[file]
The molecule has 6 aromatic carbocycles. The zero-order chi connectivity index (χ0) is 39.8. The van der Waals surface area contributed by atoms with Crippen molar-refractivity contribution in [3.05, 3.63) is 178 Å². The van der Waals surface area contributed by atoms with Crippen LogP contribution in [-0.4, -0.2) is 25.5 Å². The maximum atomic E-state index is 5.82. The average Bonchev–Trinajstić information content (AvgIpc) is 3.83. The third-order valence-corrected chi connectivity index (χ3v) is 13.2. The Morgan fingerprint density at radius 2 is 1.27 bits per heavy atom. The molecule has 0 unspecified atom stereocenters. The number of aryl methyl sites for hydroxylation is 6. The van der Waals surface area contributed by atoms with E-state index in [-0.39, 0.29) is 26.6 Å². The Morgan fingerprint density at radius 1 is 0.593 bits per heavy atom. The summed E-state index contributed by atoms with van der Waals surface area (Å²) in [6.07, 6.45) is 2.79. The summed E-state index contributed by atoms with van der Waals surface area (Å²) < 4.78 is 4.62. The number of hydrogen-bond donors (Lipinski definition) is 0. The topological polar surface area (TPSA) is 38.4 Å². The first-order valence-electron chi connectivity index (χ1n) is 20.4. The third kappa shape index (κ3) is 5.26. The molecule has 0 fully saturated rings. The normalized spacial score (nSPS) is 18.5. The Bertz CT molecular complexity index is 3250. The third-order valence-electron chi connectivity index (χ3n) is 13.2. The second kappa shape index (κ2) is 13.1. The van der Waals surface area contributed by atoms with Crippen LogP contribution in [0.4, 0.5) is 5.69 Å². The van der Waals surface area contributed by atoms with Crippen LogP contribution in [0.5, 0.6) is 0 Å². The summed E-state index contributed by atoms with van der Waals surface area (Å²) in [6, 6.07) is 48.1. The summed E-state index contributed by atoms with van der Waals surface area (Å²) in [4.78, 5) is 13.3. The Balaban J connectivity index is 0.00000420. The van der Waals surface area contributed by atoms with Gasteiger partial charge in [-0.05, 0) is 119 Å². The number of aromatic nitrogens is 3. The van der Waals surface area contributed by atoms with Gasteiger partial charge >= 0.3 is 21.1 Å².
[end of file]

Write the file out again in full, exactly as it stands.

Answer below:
The molecule has 6 aromatic carbocycles. The zero-order chi connectivity index (χ0) is 39.8. The van der Waals surface area contributed by atoms with Crippen molar-refractivity contribution in [3.05, 3.63) is 178 Å². The van der Waals surface area contributed by atoms with Crippen LogP contribution in [-0.4, -0.2) is 25.5 Å². The maximum atomic E-state index is 5.82. The average Bonchev–Trinajstić information content (AvgIpc) is 3.83. The third-order valence-corrected chi connectivity index (χ3v) is 13.2. The Morgan fingerprint density at radius 2 is 1.27 bits per heavy atom. The molecule has 0 unspecified atom stereocenters. The number of aryl methyl sites for hydroxylation is 6. The van der Waals surface area contributed by atoms with E-state index in [-0.39, 0.29) is 26.6 Å². The Morgan fingerprint density at radius 1 is 0.593 bits per heavy atom. The summed E-state index contributed by atoms with van der Waals surface area (Å²) in [6.07, 6.45) is 2.79. The summed E-state index contributed by atoms with van der Waals surface area (Å²) < 4.78 is 4.62. The number of hydrogen-bond donors (Lipinski definition) is 0. The topological polar surface area (TPSA) is 38.4 Å². The first-order valence-electron chi connectivity index (χ1n) is 20.4. The third kappa shape index (κ3) is 5.26. The molecule has 0 fully saturated rings. The normalized spacial score (nSPS) is 18.5. The Bertz CT molecular complexity index is 3250. The third-order valence-electron chi connectivity index (χ3n) is 13.2. The second kappa shape index (κ2) is 13.1. The van der Waals surface area contributed by atoms with Crippen LogP contribution in [0.4, 0.5) is 5.69 Å². The van der Waals surface area contributed by atoms with Crippen LogP contribution in [0.5, 0.6) is 0 Å². The summed E-state index contributed by atoms with van der Waals surface area (Å²) in [6, 6.07) is 48.1. The summed E-state index contributed by atoms with van der Waals surface area (Å²) in [4.78, 5) is 13.3. The Balaban J connectivity index is 0.00000420. The van der Waals surface area contributed by atoms with Gasteiger partial charge in [-0.05, 0) is 119 Å². The number of aromatic nitrogens is 3. The van der Waals surface area contributed by atoms with Gasteiger partial charge >= 0.3 is 21.1 Å².